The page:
Connecting with Intent: How to Communicate with a Nonprofit’s 3 Target Audiences

connecting with intent

Just like anything else you do when operating a nonprofit, every aspect of your marketing and communications plan needs to be intentional. From sharing content on social media to printing informational brochures, you always need to be asking:

  •    Who is the audience for this content?
  •    Why are you sharing this content?
  •    How should you convey your message?
  •    What format will work best?

When sharing any piece of content, it should be directed to at least one of the following target audiences:


There is value to informing the general community about your services and I think general awareness is excellent! However, think about it. When posting a general post about your mission on social media, what do you hope the outcome of the post will be? That someone will rest easy tonight now that they know exactly what your organization does? Probably not. More than likely, your intent is that someone will be driven to give, volunteer or reach out for your service. While general awareness campaigns and collateral can drive such engagement, it is crucial to remain intentional with every communication you create. By being specific to an audience, you can make sure you are using language that allows that particular audience to feel engaged.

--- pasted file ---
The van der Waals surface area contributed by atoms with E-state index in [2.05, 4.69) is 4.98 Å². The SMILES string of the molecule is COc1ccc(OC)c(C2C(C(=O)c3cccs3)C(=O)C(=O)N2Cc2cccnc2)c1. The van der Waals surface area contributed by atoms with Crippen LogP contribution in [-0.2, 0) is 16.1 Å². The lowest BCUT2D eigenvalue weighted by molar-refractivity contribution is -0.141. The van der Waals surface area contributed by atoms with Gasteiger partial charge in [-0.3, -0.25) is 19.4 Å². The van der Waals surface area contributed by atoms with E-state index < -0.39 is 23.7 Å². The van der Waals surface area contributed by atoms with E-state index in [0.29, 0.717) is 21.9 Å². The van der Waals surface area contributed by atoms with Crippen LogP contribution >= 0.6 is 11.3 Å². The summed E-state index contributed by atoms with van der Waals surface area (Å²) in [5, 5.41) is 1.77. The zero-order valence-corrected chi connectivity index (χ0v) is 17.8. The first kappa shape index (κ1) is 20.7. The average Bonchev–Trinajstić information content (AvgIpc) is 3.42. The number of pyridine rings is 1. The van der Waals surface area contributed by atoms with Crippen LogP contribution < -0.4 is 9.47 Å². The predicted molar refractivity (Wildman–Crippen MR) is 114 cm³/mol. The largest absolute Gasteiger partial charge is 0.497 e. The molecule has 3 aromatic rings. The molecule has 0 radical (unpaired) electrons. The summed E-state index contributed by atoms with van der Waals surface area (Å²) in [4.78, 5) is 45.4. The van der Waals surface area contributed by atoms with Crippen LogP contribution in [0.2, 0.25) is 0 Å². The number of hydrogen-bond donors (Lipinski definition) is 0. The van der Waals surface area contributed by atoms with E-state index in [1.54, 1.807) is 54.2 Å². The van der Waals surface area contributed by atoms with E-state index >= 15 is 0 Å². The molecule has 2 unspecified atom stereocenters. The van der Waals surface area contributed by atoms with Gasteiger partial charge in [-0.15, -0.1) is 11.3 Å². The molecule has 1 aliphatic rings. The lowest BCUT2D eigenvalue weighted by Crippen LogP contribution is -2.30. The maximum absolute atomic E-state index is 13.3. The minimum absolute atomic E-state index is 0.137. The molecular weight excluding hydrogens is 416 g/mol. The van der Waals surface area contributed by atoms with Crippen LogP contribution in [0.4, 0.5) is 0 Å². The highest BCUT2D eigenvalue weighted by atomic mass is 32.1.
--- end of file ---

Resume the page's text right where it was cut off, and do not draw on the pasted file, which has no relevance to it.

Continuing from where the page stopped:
Is there a stigma associated with your organization’s services? Make sure you have communication channels that allow clients to feel comfortable reaching out to you for service. Share testimonials and local statistics about how prevalent an issue is, be open about your financial assistance program. When communicating with clients, they should feel positive that there are little to no barriers when accessing your organization’s resources and that they feel welcomed and accepted.

Donors and volunteers are similar audiences. Both want to contribute to your organization and feel engaged with their community. While they can be similar, it is still important to not group them into one audience. Donors should feel an attachment to their gift and know the difference it makes. Both first-time and veteran volunteers should understand the mission of your agency and the specific impact of their tasks. Let’s take a deeper dive into each audience and how you can connect with each.


Why Focus on Donors

The reason to connect with donors goes beyond asking for money. Engaging with donors outside of appeals makes them feel more connected with your organization and appreciated. And only good things can come from that.

How to Frame Your Message

Always stress how much you value their relationship and try to go a step further letting them know how their gift benefits the organization. When sending an appeal, share what the value of their contribution can purchase, so it feels more personal. Use language that makes them feel like they are making an impact – and be personable with handwritten messages!

What Formats to Use

  • Mail your annual report to key donors
  • Send a quarterly email newsletter updating your donors on agency happenings